Close encounters of a Star Wars kind.

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It’s no secret that Steven Spielberg and George Lucas are good pals, but perhaps the best demonstration of their friendship is the fact that not even a $40 million bet has been able to come between them.

Star Wars has made creator George Lucas a lot of money over the year. But in 1977, he made a bet with fellow director Steven Spielberg that has wound up costing him over $40,00,000 so far, and all of it going directly into Spielberg’s pocket.

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The bet was made when Lucas was visiting Spielberg on the set of Close Encounters of the Third Kind in 1977, before Star Wars: A New Hope came out. Suddenly, the two of them were arguing which movie would do better — but they were arguing for each other’s films. Lucas said Close Encounterswould make more money, while Spielberg insisted on Star Wars.

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So the bet was made: Each of them would give the other 2.5% of their respective stakes in their own film, if it was the most successful. And even though Close Encounters made a whopping $303 million, Star Wars trounced it, making $775 worldwide in 1977 alone.

Since then, Spielberg has continued to get his share from theatrical re-releases, home video sales, and more.Adjusted for inflation, the film has made $1.48 billion at the box office, It is estimated that Spielberg made $40 million.

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What’s perhaps most remarkable is that Lucas supposedly actually made good on his bet with Spielberg — and the two have remained friends, teaming up for four Indiana Jones films in the years since the lopsided bet. Of course, the fact that they’re both billionaires may have made the wager a slightly less bitter pill to swallow.

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Not so much Back to the Future

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Who doesn’t remember the iconic car from Back to the Future? Or should I perhaps say the ironic car from Back to the Future,because although it couldn’t have  hoped for a better marketing tool then the movie franchise, the DeLorean DMC-12 completely failed.

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Despite it’s ultra-cool appearance  not many people actually bought a DeLorean car. They were much too expensive: Each one cost $25,000, compared with $10,000 for the average car and $18,000 for a souped-up Corvette.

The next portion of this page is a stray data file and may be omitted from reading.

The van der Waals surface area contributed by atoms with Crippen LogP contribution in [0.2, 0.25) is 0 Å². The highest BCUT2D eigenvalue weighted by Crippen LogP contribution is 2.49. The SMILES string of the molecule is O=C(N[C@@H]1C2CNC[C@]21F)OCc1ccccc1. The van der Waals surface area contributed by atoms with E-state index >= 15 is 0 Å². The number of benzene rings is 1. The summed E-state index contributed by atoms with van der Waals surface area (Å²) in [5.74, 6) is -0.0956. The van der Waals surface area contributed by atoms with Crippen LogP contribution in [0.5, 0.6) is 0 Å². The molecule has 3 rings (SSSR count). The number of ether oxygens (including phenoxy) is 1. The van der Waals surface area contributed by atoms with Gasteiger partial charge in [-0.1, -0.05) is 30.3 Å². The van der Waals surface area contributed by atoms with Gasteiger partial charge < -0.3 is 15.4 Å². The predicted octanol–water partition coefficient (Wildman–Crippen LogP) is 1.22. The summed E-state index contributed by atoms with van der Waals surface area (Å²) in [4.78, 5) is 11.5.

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Also the wing doors weren’t that practical if you were parked between 2 cars, you couldn’t open them.

John DeLorean,the designer and the founder of the DeLorean company, grew up in Detroit and began to work for Chrysler while he was still in college. His career was a promising one.

DeLorean attended Detroit’s public grade schools, and was then accepted into Cass Technical High School, a technical high school for Detroit’s honor students, where he signed up for the electrical curriculum.

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DeLorean found the Cass experience exhilarating and he excelled at his studies. His academic record and musical talents earned him a scholarship at Lawrence Institute of Technology (now known as Lawrence Technological University), a small college in Southfield, Michigan, a suburb of Detroit, that was the alma mater of some of the automobile industry’s best engineers. At Lawrence, he excelled in the study of industrial engineering.

World War II interrupted his studies. In 1943, DeLorean was drafted for military service and served three years in the U.S. Armyand received an honorable discharge. He returned to Detroit to find his mother and siblings in economic difficulty. He worked as a draftsman for the Public Lighting Commission for a year and a half to improve his family’s financial status, then returned to Lawrence to finish his degree

He worked his way up the corporate ladder at General Motors, where he is credited with designing the GTO and the Firebird, and became a vice-president in 1972, but he left the company just a year later to pursue his own business interests. In 1978, he started the DeLorean Motor Company in Northern Ireland

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The British government, along with investors like Johnny Carson and Sammy Davis, Jr., paid the bulk of his start-up costs—to build his dream car: the DMC-12, a sports car that was like nothing anyone had ever seen before. Its stainless-steel body was unpainted; its doors opened up, not out; it had a 130-hp Renault engine and could go from zero to 60 mph in eight seconds.

However John DeLorean got into difficulties.On October 19, 1982, he wass arrested and charged with conspiracy to obtain and distribute 55 pounds of cocaine. DeLorean was acquitted of the drug charges in August 1984, but his legal woes were only beginning.